Burress can keep bonus; Chiefs RB Johnson's pay not guaranteed

Despite getting into trouble, Plaxico Burress can keep a $1 million signing bonus from the New York Giants, but Larry Johnson's salary in Kansas City isn't guaranteed, according to a ruling issued Monday following a grievance hearing.

University of Pennsylvania Special Master Stephen Burbank agreed with the NFL Players Association that money already earned, such as a signing bonus, can't be forfeited even if a player subsequently gets into trouble, the union's general counsel Richard Berthelsen told The Associated Press.

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"Anything that's earned prior to conduct is the player's to keep," Berthelsen said.

That means the Giants can't recoup $1 million of a $4.5 million bonus Burress earned by signing a contract extension with the team in August, months before he shot himself in the leg at a New York nightclub.

Johnson can keep money he's earned so far, though the Chiefs -- if they release Johnson -- don't owe him future pay after the running back had two nightclub altercations last year. Burbank ruled Johnson has not yet earned $3.75 million in guaranteed salary and bonuses due him over the next two seasons.

The NFL, in a statement released by league spokesman Greg Aiello, disagreed with the ruling, saying it incorrectly interprets the league's collective bargaining agreement. Both players' contracts state that a portion of their bonuses would be repaid "if the player was unable to perform due to his own misconduct," the statement said.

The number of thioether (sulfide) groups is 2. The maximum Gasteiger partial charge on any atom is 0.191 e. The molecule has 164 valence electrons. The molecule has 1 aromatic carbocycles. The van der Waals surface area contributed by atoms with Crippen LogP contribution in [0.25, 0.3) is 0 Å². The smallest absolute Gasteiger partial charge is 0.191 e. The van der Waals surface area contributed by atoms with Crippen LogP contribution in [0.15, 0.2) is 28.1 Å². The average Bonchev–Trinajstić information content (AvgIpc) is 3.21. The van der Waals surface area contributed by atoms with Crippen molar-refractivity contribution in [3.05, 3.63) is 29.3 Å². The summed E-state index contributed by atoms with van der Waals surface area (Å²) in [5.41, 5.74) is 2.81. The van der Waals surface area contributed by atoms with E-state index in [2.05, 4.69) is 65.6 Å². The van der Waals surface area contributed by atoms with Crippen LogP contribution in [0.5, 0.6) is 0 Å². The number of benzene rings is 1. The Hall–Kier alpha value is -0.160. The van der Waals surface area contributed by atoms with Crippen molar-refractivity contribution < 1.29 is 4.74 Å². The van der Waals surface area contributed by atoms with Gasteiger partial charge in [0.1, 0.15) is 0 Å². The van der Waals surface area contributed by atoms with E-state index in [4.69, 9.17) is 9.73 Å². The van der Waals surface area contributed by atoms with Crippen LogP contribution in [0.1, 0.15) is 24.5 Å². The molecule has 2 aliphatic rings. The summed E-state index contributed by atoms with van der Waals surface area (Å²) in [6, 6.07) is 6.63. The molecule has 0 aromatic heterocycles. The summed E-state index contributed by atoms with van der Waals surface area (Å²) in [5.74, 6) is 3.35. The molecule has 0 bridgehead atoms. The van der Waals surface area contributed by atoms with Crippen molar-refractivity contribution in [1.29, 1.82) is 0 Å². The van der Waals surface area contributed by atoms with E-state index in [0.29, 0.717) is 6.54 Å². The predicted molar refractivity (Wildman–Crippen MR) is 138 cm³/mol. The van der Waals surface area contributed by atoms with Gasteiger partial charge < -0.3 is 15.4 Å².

The league said the ruling "underscores a serious flaw in the current system."

"It continues an unfortunate trend of permitting players who are suspended due to serious misconduct to nonetheless retain large bonus payments from their NFL teams," the statement said. "To permit players in these circumstances to retain the entirety of their bonus, representing millions of dollars, is unfair to both the clubs and other players, especially under the current salary-cap system."

The league has no plans to appeal, Aiello said.

New NFLPA executive director DeMaurice Smith also responded to the decision.

"This decision is a real win for the players. It means that clubs can't impose additional discipline by claiming back signing or roster bonus monies after a suspension, either by a club or the league. The CBA clause they argued from in this case was not intended to apply to suspensions, but instead to cases where a player is holding out from training camp or otherwise refusing to perform. We are very pleased that Mr. Burbank agreed with our position."

Berthelsen said Burbank's decision is in line with the agreement the union negotiated with the league in 2006.

"Our point in the CBA extension is there's no forfeiture of money already paid to the player," Berthelsen said. "A player is subject to forfeiture by some act or conduct. So you have to behave yourself in order to keep the guarantee."

Berthelsen said the only time a team can withhold money earned is if a player withholds his services.